Wonder in Flyover Country about mass emigration from the coasts to the heartland has evolved quickly from a sensible theory to an inkling to an expectation to a reality. It’s something we need to get our arms around even as it is in the early stages of what Chief Executive magazine called a “great reshuffling.”
I wrote the piece that Chief Executive has just published online about how Covid has set in motion some huge new dynamics that will affect the geographic execution of business and the entire functioning of the U.S. economy in the years to come. A major part of this reshuffling, I wrote, has to do with “Coasts vs. the Interior.”
Here’s what I wrote:
The middle of the country clearly has been gaining on the coasts in the midst of the pandemic, aided by the technological dispersion of white-collar work and heartland attractions, including lower costs of doing business, less expensive housing, reasonable taxes, strong schools and underrated quality of life.
“Large heartland metropolitan areas like Nashville, Austin, Detroit, San Antonio, Grand Rapids and Dallas-Fort Worth are all gaining educated millennials far more rapidly than coastal ‘magnets’ like New York, Los Angeles or even the Bay Area,” [says Joel] Kotkin, [renowned demographer and head of the site NewGeography.com].
What’s more, a post-Covid “rubber-bander” phenomenon is snapping more young workers back to their birthplaces. “People will say, ‘I can go live in the Rockies or near my mother in Mankato, Minnesota—or just about anywhere if you’re valuable enough to your company,” says [demographer Wendell] Cox. “It’s a much broader reset than ever.”
By January, in fact, three major companies—Tesla, HP Enterprise and Oracle—said they would spurn California to move their headquarters to Texas, where Chief Executive consistently has found America’s best business climate. First Databank, for example, “accelerated” its move of jobs from its headquarters in South San Francisco to satellite offices in Indiana and North Carolina.
“They’ll see a little more growth over time, though I wouldn’t say it’s being driven by the pandemic in a major way,” says Bob Katter, president of the publisher of drug-information software. California is a “more expensive place to do business,” but there’s “tremendous talent there. So we’re trying to strike a balance.”
Meanwhile, as Antoine van Agtmael and Fred Bakker argue in the book, The Smartest Places on Earth: Why Rustbelts Are the Emerging Hotspots of Global Innovation, the Midwest already has become an epicenter of a growing interface between manufacturing and technology, where a legacy of industrial expertise is fertilizing growth in technologies ranging from self-driving cars to digital agriculture.
Flyover-country business legacies also are benefiting companies like Clearcover. The Chicago-based startup provides online car insurance and employs about 150 tech workers in downtown Chicago. Why not design Clearcover’s ecommerce capabilities in Boston, New York, San Francisco or Seattle? One key is that much of the traditional insurance industry grew up and still resides in Chicagoland.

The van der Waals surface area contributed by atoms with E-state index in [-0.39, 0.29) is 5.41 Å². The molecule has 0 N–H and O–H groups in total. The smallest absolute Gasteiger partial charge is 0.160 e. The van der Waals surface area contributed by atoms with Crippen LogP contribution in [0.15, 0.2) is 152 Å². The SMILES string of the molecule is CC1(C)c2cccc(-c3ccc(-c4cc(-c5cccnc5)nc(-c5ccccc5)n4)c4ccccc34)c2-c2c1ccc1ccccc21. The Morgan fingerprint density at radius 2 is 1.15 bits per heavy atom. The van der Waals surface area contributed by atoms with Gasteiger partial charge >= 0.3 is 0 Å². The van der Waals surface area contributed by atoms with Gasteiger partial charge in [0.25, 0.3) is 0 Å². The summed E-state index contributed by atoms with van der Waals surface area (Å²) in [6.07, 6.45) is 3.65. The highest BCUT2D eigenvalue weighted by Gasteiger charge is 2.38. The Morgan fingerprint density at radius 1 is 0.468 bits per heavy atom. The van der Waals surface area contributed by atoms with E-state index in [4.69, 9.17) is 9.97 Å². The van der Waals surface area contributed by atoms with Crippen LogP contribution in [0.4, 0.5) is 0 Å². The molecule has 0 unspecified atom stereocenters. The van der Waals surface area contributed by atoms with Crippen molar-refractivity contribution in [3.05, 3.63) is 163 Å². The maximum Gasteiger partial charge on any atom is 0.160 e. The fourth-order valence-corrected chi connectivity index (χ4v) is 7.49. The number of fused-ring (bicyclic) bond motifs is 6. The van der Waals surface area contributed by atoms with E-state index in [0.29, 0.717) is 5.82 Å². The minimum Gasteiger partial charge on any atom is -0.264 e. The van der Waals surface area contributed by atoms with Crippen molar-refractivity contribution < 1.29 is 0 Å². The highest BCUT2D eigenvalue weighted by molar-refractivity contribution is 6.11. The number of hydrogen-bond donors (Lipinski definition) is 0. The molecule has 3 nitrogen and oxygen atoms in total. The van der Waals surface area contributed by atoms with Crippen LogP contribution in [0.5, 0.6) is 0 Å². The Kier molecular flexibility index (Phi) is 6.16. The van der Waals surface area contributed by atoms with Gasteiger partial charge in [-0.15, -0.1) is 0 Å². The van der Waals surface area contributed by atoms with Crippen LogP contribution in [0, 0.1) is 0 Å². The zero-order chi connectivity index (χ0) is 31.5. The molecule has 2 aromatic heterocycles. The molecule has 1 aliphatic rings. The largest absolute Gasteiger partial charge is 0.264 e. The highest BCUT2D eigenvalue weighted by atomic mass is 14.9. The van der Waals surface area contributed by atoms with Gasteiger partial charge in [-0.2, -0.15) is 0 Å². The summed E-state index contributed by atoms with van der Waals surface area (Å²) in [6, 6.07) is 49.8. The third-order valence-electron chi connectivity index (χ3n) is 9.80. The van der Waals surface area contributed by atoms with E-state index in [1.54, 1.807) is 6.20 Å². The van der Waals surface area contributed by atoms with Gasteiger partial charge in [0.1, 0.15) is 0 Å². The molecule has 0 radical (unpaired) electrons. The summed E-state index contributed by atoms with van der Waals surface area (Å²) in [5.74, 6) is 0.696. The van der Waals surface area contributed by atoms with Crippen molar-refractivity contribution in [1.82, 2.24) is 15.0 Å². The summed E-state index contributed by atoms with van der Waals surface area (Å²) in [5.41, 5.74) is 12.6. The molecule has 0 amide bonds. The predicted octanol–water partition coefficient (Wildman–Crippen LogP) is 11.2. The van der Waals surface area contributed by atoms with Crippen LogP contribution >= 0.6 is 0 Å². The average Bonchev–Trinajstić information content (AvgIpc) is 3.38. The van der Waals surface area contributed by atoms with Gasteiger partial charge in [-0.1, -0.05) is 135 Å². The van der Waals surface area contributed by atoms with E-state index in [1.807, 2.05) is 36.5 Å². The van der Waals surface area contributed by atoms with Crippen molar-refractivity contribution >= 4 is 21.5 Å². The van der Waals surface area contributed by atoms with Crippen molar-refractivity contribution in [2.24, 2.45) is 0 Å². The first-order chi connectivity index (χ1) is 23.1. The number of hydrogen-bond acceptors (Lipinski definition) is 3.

“We went through an analysis and tried to find the best overlap between a market where we could find world-class tech talent, great insurance talent and where we could raise a lot of capital,” says CEO Kyle Nakatsuji. “It boiled down to Chicago and the coasts, and Chicago won on better access to all the insurance talent from Allstate, State Farm, Kemper, Aon and other insurance companies here.”
Still, many doubt that economic shifts from dominant coastal nodes will be extensive. “Whether it’s Hollywood for entertainment, Hartford for Insurance, Silicon Valley for tech or New York for financial services, you will find that for another city to develop the capabilities to support these industries from nothing is a lengthy and difficult process,” says Antonio Argibay, founder and managing principal of Meridian Design Associates, an architecture and design firm with offices in Miami and New York City.
The fate of New York is perhaps the biggest issue in this arena. “It’s too early to tell” whether there might be a permanent aversion to the Big Apple by CEOs and their employees, [Jon] Cesaretti, [a tax-practice leader for consultants Crowe Horwath,] says. But he believes apocalyptic scenarios will be proven wrong. “New York has seen much worse. In the ‘70s and ‘80s, New York was a disaster, and it came back. I have a hard time believing it will be abandoned now.”
William Sankey lodges a firm vote of confidence in his hometown. “We continue to see professionals—even people we hire in other markets—still have a desire not only to come back to the office but to move to New York,” says the CEO of Northspyre, which produces software for running real-estate projects from its headquarters in Brooklyn and elsewhere. “That speaks volumes about how modern workers feel about wanting to work together in a creative environment in cities.”